Trip Down Memory Lane
Gypsy gangs 'stash stolen paintings'
Some are among the best-known stolen works in the world. They include the famous Titian stolen from the Marquess of Bath at Longleat House five years ago and Jean-Baptiste's Oudry's classic The White Duck, a nineteenth-century oil that was stolen from Houghton Hall in Norfolk in 1992. Turners, Constables, Lowrys and the odd Cézanne may also be in the Gypsies' possession, detectives believe.
Last week Alan White, a businessman and former police informer, told The Observer that he believed The White Duck was being hidden in the attic of a remote and rundown house on moors near New-castle. White, speaking from his base in the Philippines, said that the work had been hidden shortly after the robbery and had not been moved since.
Gypsy gangs - or 'pikeys' as they are known by police and art theft investigators - are suspected of involvement in the theft of Cézanne's masterpiece. Auvers-sur-Oise, from the Ashmolean Museum in Oxford. 'The job had all the hallmarks of "pikey" involvement,' said one senior London-based art investigator last week. The theft of the £3m painting on millennium night was carried out by a burglar who created a smokescreen to foil security cameras. With the noise of his break-in masked by celebratory fireworks, the burglar cut a hole in the roof of the Ashmolean and dropped down a rope ladder into the gallery.
Having set off a smoke canister, he used a small fan to spread the smoke and obscure the view of the gallery's closed-circuit cameras before cutting the painting out of its frame and escaping. Some art investigators believe that the work was quickly passed into the hands of a Gypsy gang based in the region who 'laid it down'.
There are believed to be around a dozen such gangs operating across South-east, East and Central England.
'They are surprisingly organised,' said one art investigator. 'Every member of the gang has a designated craft and there is a high degree of co-ordination among the various teams operating in an area. They are very effective.'
The problem for thieves is that major works of art are very difficult to sell on, as their notoriety makes them hard to launder. The two paintings by Turner, Shade and Darkness: Evening of the Deluge and Light and Colour: The Morning After, that were stolen in 1994 from an exhibition in Frankfurt by Serbian gangs are thought to be still in Belgrade. Though worth £12m, the pair are impossible to sell. Detectives believe that the Longleat Titian is similarly unsaleable.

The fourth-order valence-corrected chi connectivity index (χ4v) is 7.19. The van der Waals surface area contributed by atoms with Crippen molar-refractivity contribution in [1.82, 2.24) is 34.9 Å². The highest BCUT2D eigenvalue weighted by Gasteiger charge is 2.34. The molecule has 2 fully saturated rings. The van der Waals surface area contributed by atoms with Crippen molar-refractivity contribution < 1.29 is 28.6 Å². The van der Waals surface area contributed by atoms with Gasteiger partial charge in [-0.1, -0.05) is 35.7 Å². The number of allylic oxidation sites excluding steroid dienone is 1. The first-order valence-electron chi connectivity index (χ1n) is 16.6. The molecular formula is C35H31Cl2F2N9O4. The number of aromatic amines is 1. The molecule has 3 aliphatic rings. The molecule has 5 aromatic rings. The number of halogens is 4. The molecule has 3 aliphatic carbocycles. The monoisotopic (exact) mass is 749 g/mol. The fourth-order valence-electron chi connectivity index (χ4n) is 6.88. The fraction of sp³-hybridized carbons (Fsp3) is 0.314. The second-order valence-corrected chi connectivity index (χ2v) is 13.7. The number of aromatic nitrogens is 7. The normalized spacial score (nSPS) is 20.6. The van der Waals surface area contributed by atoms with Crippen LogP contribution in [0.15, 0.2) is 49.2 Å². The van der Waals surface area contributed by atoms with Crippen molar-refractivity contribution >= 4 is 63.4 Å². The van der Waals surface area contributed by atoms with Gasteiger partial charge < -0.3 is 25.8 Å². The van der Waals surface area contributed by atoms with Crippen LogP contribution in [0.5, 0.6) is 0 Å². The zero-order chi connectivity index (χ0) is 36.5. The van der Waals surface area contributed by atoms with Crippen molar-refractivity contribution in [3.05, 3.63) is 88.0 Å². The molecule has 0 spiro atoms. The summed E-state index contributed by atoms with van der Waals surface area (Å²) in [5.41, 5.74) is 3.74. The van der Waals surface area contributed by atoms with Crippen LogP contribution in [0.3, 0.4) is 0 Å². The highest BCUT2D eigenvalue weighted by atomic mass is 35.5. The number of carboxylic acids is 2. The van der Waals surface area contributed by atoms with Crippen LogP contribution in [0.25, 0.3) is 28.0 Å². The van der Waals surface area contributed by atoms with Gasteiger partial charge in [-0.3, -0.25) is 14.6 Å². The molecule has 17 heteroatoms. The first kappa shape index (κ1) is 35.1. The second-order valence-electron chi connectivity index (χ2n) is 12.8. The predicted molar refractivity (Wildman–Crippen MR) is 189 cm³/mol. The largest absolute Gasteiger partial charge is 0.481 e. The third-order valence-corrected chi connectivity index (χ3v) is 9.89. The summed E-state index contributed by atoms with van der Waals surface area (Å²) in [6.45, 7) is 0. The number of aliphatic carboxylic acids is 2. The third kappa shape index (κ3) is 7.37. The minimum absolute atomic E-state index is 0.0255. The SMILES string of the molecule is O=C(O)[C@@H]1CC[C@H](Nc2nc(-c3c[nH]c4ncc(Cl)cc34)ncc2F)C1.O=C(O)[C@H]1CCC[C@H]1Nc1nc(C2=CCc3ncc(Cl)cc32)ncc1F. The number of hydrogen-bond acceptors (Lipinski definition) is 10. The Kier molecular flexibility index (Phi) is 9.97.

Instead stolen paintings are often used as collateral for drug deals - as is believed to be the case with the two Turners - or used to raise fraudulent loans from banks.
A number of paintings have been recovered from unlikely locations in recent years. In 1997 five Dutch old masters were found hidden in a lock-up in north London. On another occasion two Constables were recovered from a hotel room in West Drayton near Heathrow. The thieves turned out to be a second-hand car dealer and a bricklayer from Essex.
Gypsy community leaders warned against branding them all thieves. 'It's an old stereotype. Though there may be a few bad apples, it's totally unfair on the law-abiding majority to consider us all criminals just because we don't have the same lifestyle as most people,' said David, an itinerant tree surgeon working on a fairground in north London.
Art Hostage Comments:
News that the Oudry White Duck and the Ashmolean Cezanne are about to be recovered has reached Art Hostage.
However, the intended sting operation has come apart as those with access to the stolen art have tumbled they are being set up.
If this is indeed true then the Undercover Police Officer may be in danger or those negotiating the recovery of the Oudry White Duck and the Ashmolean Cezanne may also be in danger.
Take this as an official warning that the imminent sting operation to recover the Oudry White Duck and the Ashmolean Cezanne and arrest those in possession as well as those who control the said White Duck and Cezanne has been blown wide open.
The sophisticated surveillance on all concerned has proved to be the undoing of this sting operation and the intelligence is like a Swiss cheese from Wales, full of holes & leeks.